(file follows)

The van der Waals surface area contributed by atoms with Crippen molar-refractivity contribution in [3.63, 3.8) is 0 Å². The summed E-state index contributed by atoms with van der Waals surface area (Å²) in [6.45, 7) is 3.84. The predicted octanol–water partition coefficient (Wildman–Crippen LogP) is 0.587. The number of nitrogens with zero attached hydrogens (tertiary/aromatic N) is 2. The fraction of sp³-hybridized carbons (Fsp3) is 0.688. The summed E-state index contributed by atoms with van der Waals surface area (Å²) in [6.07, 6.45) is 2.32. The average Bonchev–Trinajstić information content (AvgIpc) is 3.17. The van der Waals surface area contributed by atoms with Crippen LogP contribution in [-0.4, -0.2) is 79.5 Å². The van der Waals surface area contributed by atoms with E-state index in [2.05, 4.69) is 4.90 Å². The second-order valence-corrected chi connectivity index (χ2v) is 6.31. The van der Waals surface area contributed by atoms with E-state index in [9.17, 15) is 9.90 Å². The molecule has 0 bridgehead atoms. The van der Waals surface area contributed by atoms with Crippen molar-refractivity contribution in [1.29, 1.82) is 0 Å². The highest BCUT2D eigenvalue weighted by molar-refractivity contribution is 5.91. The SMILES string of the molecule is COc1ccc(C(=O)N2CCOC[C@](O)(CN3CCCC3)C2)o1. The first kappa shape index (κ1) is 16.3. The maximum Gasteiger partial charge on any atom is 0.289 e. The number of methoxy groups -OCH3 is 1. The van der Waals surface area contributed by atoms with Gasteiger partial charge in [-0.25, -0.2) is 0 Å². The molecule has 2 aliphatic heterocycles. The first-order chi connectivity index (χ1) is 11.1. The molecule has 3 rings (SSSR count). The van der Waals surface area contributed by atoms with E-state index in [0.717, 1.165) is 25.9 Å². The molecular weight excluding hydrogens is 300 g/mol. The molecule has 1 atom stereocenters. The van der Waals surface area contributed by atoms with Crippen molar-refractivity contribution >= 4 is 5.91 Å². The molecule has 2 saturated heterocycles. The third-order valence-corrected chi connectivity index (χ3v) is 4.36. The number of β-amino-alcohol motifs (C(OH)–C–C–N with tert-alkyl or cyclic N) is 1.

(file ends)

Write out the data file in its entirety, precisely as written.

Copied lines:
The van der Waals surface area contributed by atoms with Crippen molar-refractivity contribution in [3.63, 3.8) is 0 Å². The summed E-state index contributed by atoms with van der Waals surface area (Å²) in [6.45, 7) is 3.84. The predicted octanol–water partition coefficient (Wildman–Crippen LogP) is 0.587. The number of nitrogens with zero attached hydrogens (tertiary/aromatic N) is 2. The fraction of sp³-hybridized carbons (Fsp3) is 0.688. The summed E-state index contributed by atoms with van der Waals surface area (Å²) in [6.07, 6.45) is 2.32. The average Bonchev–Trinajstić information content (AvgIpc) is 3.17. The van der Waals surface area contributed by atoms with Crippen LogP contribution in [-0.4, -0.2) is 79.5 Å². The van der Waals surface area contributed by atoms with E-state index in [2.05, 4.69) is 4.90 Å². The second-order valence-corrected chi connectivity index (χ2v) is 6.31. The van der Waals surface area contributed by atoms with E-state index in [9.17, 15) is 9.90 Å². The molecule has 0 bridgehead atoms. The van der Waals surface area contributed by atoms with Crippen molar-refractivity contribution in [1.29, 1.82) is 0 Å². The highest BCUT2D eigenvalue weighted by molar-refractivity contribution is 5.91. The SMILES string of the molecule is COc1ccc(C(=O)N2CCOC[C@](O)(CN3CCCC3)C2)o1. The first kappa shape index (κ1) is 16.3. The maximum Gasteiger partial charge on any atom is 0.289 e. The number of methoxy groups -OCH3 is 1. The van der Waals surface area contributed by atoms with Gasteiger partial charge in [-0.25, -0.2) is 0 Å². The molecule has 2 aliphatic heterocycles. The first-order chi connectivity index (χ1) is 11.1. The molecule has 3 rings (SSSR count). The van der Waals surface area contributed by atoms with E-state index in [0.717, 1.165) is 25.9 Å². The molecular weight excluding hydrogens is 300 g/mol. The molecule has 1 atom stereocenters. The van der Waals surface area contributed by atoms with Crippen molar-refractivity contribution >= 4 is 5.91 Å². The molecule has 2 saturated heterocycles. The third-order valence-corrected chi connectivity index (χ3v) is 4.36. The number of β-amino-alcohol motifs (C(OH)–C–C–N with tert-alkyl or cyclic N) is 1.